Book Review: Can You Hear Me?

CAN YOU HEAR ME? | Elena Varvello
06.05.2018 | Quercus USA
Rating: 3/5 stars

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In 1978 the Northern Italian city of Ponte is deteriorating. Once a busier area, the local factory has closed down, leaving many residents scrambling to find new jobs or down and out on their luck. Elia Furenti’s father, Ettore, is one of those who lost his job. The loss of his job impacts not only his family and their wellbeing, but also his mental state. Ettore is constantly in a volatile mood and has recently started not sleeping. Elia is growing scared of his father’s moods and cannot understand why his mother continues to stand by him.

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He could freeze in a second – she never was able to do the same – and become cold and sarcastic; he’s stare at us as if we were wrong somehow, his lips curled in a sneer; then everything would go back to normal and I’d hear them muttering, I’d hear my father’s laugh.

The murder of a local boy rocks the town of Ponte to its core and soon Elia is questioning his father’s whereabouts at that time. Unable to take his concerns to his mother, Elia looks for friendship in a local boy and his mother, Anna. Former Ponte resident, Anna quickly becomes more than just a motherly figure to sixteen year old Elia and soon their relationship pulls him towards adulthood. Now that a girl from town has gone missing, Elia’s suspicions are even higher against his father. Can he balance the life he has at home and his relationship with Anna or will his world spiral out of control just like the town around him?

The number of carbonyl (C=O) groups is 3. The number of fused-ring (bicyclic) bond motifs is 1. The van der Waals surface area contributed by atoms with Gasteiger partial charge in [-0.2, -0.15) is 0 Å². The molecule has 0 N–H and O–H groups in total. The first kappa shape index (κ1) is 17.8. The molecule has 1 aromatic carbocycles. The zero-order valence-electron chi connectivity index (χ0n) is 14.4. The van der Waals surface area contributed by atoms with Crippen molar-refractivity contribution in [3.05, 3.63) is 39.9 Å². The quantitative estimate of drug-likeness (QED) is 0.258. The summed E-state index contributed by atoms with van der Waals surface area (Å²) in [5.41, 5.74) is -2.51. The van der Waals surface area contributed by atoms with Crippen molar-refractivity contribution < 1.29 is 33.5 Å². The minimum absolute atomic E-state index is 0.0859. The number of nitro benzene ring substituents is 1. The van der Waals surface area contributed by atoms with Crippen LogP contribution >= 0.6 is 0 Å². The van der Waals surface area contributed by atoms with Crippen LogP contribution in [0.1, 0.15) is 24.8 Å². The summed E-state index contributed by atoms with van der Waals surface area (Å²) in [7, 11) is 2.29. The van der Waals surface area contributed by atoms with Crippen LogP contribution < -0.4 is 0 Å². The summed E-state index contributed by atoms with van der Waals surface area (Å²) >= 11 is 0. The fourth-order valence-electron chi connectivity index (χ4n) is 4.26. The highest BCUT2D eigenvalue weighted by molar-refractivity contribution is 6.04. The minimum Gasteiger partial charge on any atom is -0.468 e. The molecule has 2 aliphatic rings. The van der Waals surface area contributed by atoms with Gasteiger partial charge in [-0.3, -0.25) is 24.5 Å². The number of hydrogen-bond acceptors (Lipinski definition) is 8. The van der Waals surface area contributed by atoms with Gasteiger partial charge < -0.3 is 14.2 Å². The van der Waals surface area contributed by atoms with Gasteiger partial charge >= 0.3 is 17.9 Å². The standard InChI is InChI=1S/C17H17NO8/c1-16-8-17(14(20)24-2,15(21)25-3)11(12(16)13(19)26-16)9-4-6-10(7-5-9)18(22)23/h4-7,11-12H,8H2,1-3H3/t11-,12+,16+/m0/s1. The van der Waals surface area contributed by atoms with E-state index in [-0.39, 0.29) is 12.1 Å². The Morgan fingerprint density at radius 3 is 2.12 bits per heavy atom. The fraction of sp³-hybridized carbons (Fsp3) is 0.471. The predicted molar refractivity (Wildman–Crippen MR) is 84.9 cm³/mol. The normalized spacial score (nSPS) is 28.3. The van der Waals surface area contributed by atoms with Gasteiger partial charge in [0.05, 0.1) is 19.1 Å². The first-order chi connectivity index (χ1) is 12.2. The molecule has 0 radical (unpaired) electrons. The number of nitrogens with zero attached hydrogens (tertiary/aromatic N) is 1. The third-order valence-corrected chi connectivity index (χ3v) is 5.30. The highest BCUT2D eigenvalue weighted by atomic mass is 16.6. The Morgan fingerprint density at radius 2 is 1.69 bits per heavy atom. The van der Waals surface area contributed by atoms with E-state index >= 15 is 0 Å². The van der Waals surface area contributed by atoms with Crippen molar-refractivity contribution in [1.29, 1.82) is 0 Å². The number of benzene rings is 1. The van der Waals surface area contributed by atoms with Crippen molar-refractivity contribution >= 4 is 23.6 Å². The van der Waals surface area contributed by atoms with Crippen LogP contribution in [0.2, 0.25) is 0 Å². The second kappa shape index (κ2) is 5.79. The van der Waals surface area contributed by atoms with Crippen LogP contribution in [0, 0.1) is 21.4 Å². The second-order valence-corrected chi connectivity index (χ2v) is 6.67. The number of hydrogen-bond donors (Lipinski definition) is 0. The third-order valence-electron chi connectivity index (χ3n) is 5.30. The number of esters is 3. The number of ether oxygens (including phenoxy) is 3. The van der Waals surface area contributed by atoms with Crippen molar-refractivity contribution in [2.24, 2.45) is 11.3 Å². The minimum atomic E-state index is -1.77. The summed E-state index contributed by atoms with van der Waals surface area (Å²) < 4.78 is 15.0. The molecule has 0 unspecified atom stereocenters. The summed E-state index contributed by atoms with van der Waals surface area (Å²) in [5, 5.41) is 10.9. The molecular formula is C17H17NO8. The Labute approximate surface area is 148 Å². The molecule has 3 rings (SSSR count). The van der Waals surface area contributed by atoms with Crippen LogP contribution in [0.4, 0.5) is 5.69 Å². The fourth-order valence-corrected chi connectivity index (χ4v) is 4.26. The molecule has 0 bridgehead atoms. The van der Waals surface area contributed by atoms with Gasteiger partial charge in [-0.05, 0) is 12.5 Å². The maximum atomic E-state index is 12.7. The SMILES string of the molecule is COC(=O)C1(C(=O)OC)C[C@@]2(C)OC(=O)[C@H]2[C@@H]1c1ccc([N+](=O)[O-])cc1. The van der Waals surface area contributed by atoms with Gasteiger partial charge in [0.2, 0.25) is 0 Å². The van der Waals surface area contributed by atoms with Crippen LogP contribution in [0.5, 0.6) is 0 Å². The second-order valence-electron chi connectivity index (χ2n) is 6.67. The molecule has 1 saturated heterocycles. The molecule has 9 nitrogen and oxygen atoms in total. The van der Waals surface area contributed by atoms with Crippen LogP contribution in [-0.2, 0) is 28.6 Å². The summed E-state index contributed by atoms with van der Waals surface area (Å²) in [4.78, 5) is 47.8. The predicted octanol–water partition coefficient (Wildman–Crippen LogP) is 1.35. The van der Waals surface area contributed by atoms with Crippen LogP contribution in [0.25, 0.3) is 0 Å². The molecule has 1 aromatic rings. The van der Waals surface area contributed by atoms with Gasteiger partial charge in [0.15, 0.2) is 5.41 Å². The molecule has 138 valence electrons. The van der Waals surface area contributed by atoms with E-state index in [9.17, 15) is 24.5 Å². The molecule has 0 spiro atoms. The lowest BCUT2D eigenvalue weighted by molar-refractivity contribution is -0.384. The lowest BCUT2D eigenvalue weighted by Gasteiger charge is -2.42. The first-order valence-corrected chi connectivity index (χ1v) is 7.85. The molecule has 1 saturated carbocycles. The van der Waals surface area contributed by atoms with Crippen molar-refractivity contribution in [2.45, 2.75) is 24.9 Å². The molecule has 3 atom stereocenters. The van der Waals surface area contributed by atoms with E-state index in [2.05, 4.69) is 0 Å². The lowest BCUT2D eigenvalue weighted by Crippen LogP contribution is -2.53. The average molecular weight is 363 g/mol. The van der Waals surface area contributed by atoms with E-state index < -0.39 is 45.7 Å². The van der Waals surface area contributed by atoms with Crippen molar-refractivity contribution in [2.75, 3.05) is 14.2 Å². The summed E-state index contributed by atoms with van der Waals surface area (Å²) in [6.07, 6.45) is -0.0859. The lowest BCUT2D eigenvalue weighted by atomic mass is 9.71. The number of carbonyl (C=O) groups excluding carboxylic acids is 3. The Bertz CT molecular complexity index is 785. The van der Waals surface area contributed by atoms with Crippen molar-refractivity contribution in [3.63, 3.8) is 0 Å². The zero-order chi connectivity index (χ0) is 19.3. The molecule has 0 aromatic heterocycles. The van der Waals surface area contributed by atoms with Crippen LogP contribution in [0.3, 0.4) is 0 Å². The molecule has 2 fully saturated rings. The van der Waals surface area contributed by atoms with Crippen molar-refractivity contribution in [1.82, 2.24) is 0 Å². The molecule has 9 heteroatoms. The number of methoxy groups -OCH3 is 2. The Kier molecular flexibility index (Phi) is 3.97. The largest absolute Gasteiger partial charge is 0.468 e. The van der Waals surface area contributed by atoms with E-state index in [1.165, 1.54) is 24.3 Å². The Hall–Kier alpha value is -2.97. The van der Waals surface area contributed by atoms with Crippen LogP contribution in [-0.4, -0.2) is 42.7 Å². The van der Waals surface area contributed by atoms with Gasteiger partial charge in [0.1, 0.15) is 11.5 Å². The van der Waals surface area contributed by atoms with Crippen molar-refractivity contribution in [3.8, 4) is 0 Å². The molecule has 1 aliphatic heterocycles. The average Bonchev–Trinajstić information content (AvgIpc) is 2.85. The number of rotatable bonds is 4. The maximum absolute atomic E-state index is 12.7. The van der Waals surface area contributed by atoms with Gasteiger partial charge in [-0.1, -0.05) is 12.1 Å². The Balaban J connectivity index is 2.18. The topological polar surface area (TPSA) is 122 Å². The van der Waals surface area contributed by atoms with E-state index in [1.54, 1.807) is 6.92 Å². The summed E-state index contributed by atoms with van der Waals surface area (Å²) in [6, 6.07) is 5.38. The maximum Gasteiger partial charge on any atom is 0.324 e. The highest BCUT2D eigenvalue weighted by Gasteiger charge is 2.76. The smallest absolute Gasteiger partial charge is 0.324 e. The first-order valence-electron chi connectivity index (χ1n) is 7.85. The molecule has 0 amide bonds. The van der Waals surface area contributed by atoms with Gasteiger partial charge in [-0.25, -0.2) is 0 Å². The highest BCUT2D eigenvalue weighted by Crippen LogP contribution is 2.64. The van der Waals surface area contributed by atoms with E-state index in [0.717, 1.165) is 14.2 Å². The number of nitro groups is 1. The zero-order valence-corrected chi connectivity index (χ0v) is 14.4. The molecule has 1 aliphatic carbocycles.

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On the edge of the pool – he told my mother – he’d sometimes start screaming into the silence, to prove he wasn’t afraid, and his cries suddenly moved the stars and the wind, the leaves and the water and the creatures, the white, tired face of the mood. In those moments, he was God.

Elena Varvello’s CAN YOU HEAR ME? is the coming of age story for Elia Furenti in the summer of 1978. This novel is an intriguing piece of literary fiction with an underlying mystery that fuels the actions Elia will take during the course of the summer. Varvello writes in a manner that truly brings an atmospheric quality to the book and transports the reader straight in to Elia’s rundown hometown of Ponte. You can feel the destruction that the closing of the local factory has caused in this town, not only through the deterioration of Ettore, but also the deterioration of the town and the resident’s quality of living. While I enjoyed the weaving of the chapters, with switches between the abduction of the girl and Elia’s summer unfolding, I was left wanting more from the mystery. I wanted inside of Ettore’s head more, which perhaps is a tall order to request when the story is being told with more of a focus on Elia. I think that this book would have been a quicker and higher rated read for me had I really understood what happened in Ettore’s mind to set him off and more time spent focused on the abduction of the girl and murder of the local boy. For those looking to pick this one up, I would caution that this is a slower read and absolutely more of a literary fiction genre book than a mystery or thriller.

A special thank you to Quercus USA for sending me a free copy of this book in exchange for my honest review.

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